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March 2002 • Vol 2, No. 3 •

Israel’s Economy Continues to Slide
The intifada threatens Israel’s economic existence

By Rod Holt

When an economist examines the Israeli economy, the 3.5 million Palestinians living in the Occupied Territories are not included. The Gaza Strip and the West Bank are “occupied;” that is, the land was taken by military force during a war, the victor maintains control by military force, and the Palestinians there live as conquered people. The territories of East Jerusalem and the Golan Heights, though seized by the military, are no longer “occupied,” as they have been annexed by Israel.

950,000 Palestinians of the Occupied Territories are over 16 and cannot find work but they are not counted as unemployed. Of the 600,000 who do have jobs, the majority work in Israel and stretch their earnings to feed families of 6 persons.

Living in the dominantly urban centers are 150,000 foreign nationals called migrant workers who hold work permits. Starting with the first intifada, migrant workers were recruited by Israeli businesses dependent on cheap labor to replace the Palestinians living in the Occupied Territories who could not get to their jobs because of Israeli “security checks.” Excluded from the economic statistics are an additional 180,000 illegal workers. As Israel anxiously watches their unemployment move past 10 percent, 50 percent of the migrant workers and 70 percent of the work force in the Occupied Territories are out of work.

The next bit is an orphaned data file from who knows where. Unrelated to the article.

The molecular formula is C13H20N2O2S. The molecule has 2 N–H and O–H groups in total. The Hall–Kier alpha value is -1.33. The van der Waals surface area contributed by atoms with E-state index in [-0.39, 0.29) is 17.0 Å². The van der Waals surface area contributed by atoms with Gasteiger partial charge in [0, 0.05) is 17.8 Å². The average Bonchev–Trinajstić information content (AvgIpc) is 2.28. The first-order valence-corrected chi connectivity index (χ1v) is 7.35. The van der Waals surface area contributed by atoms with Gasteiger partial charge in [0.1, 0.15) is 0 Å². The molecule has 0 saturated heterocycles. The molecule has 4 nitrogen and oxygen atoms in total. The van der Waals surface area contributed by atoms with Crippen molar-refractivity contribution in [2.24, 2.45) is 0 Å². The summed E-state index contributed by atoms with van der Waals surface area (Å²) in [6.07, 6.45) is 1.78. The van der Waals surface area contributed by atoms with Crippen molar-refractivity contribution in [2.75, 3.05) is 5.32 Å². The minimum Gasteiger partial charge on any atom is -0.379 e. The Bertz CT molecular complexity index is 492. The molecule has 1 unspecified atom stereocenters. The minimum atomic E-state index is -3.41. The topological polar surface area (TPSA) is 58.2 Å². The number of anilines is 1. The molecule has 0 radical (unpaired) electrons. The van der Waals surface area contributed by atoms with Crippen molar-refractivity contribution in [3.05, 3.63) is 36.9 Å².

Still, the capitalists look at the economy of Israel as though the Occupied Territories did not exist. For them, the Occupied Territories provide an unlimited supply of labor at the lowest possible cost and that is their only significant contribution. In the last decade what economy existed in the Occupied Territories has been systematically marginalized by Israel with military disruptions, widespread and serious harassment of workers, and with its total control of trade.

In contrast, the economic role of the United States is central. The U.S. covers the lion’s share of the military expenses, dispenses charitable loans and cash to cover the deficit spending, and is generally committed to rescuing Israel from any and all financial difficulties. But rescue today might be surprisingly difficult. The world economy is highly stressed at present and the Israeli workers may not wait patiently for the U.S. to arrange a blood transfusion.

2002 expected to be the worst year

Economists now recognize 2001 as the worst year for Israel since 1953, and 2002 is expected to be worse. The U.S. stock market collapse in early 2000 had forced investors to pull funds out of the Israeli economy to cover their losses in the U.S. This undercut expansion in the high-tech businesses and hurt those sectors such as the construction industry that are dependent upon speculative expansion. The anticipated deep recession then became a certainty with the Al Aqsa intifada that began in September, 2000.